To help businesses smoothly transition to our new model, any rate decreases will be applied immediately, while any initial rate increases will be phased in over three years.
What if your premium rate is projected to go up?
Businesses not experienced rated
Businesses a part of experience rating programs
Starting point rate
As we move to our new model, each business will be assigned a starting point rate that reflects their claims experience and 2019 rate group rate under our old rate-setting process.
|Businesses not in an experience rating program||Businesses in an experience rating program|
* Example of weighted by payroll - if a business includes electrical and HVAC repairs, with 70 per cent of payroll going to HVAC services staff and 30 per cent to electrical staff, the 2019 rate group rates would be weighted 70/30 to create a single starting point rate.
Here’s how transition to our new model will work:
Your business will be assigned a starting point rate and projected premium rate based on previous rates, claims experience, size of business, NAICS classification and whether or not they were in an experience rating program previously, to determine the 2020 premium rate they will pay.
The projected premium rate will provide businesses with the future direction, up or down, that their premium rate is heading if there is no change in individual and class experience.
Businesses with projected premium rate decreases will move down to their projected risk band.
Risk bands are not static; they are set and reviewed each year based on the overall claims experience of the class.
Businesses with projected premium rate increases will move up a maximum of one risk band from their 2020 risk band. Businesses with projected premium rate decreases will move down to their projected risk band.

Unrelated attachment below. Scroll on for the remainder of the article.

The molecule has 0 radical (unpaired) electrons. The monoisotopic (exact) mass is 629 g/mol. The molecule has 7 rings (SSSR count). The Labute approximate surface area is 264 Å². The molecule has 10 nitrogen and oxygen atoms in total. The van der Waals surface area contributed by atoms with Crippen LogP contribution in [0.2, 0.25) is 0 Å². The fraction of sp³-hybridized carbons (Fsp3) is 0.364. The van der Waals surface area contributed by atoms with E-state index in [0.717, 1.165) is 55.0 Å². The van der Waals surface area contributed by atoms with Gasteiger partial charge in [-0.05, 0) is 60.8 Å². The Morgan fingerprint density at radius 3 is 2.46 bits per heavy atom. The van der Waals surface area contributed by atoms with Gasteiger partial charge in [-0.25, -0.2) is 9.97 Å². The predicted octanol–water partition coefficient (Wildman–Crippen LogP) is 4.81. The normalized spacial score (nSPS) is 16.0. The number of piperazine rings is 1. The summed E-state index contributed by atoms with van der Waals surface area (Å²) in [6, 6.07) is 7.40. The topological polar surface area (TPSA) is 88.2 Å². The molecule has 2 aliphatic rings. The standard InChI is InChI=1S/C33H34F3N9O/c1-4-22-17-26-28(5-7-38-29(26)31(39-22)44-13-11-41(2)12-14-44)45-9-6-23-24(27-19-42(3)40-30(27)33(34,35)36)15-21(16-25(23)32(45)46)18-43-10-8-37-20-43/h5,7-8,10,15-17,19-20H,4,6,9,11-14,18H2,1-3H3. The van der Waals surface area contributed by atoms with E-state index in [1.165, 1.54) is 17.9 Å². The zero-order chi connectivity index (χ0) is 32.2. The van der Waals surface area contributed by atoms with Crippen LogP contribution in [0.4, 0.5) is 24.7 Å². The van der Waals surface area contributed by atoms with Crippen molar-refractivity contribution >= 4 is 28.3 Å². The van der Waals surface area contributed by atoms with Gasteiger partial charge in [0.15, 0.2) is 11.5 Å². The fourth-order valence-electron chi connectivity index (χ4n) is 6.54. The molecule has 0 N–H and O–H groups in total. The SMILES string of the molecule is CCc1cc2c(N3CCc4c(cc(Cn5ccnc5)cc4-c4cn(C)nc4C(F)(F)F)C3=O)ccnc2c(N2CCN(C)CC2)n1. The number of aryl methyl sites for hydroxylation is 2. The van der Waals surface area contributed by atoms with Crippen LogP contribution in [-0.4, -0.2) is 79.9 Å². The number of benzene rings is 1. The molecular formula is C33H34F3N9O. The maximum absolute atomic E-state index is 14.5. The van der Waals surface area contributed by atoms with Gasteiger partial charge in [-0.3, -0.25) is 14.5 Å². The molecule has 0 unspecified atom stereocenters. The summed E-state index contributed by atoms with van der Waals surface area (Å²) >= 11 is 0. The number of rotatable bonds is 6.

Businesses will move up a maximum of two risk bands above their 2021 risk band. As in year two, businesses with projected decreases will move down to their projected risk band.
Starting in 2023, our policies for premium rate setting under the new model will be fully in effect. Businesses with projected premium rate increases will see their rates increase up to three risk bands per year, until they reach their projected premium rate. Businesses eligible for decreases will see their rates decrease up to three risk bands per year until they reach their projected premium rate.
For more information on the transition rules, see our Transition policy.
We are moving from our current classification structure to the North American Industry Classification System (NAICS). NAICS is a North American standard, already used by Statistics Canada and the Canada Revenue Agency. It will help us simplify and streamline our classifications from 155 rate groups down to just 34 classes/subclasses. That will make it easier to understand why your business and other businesses are classified the way they are.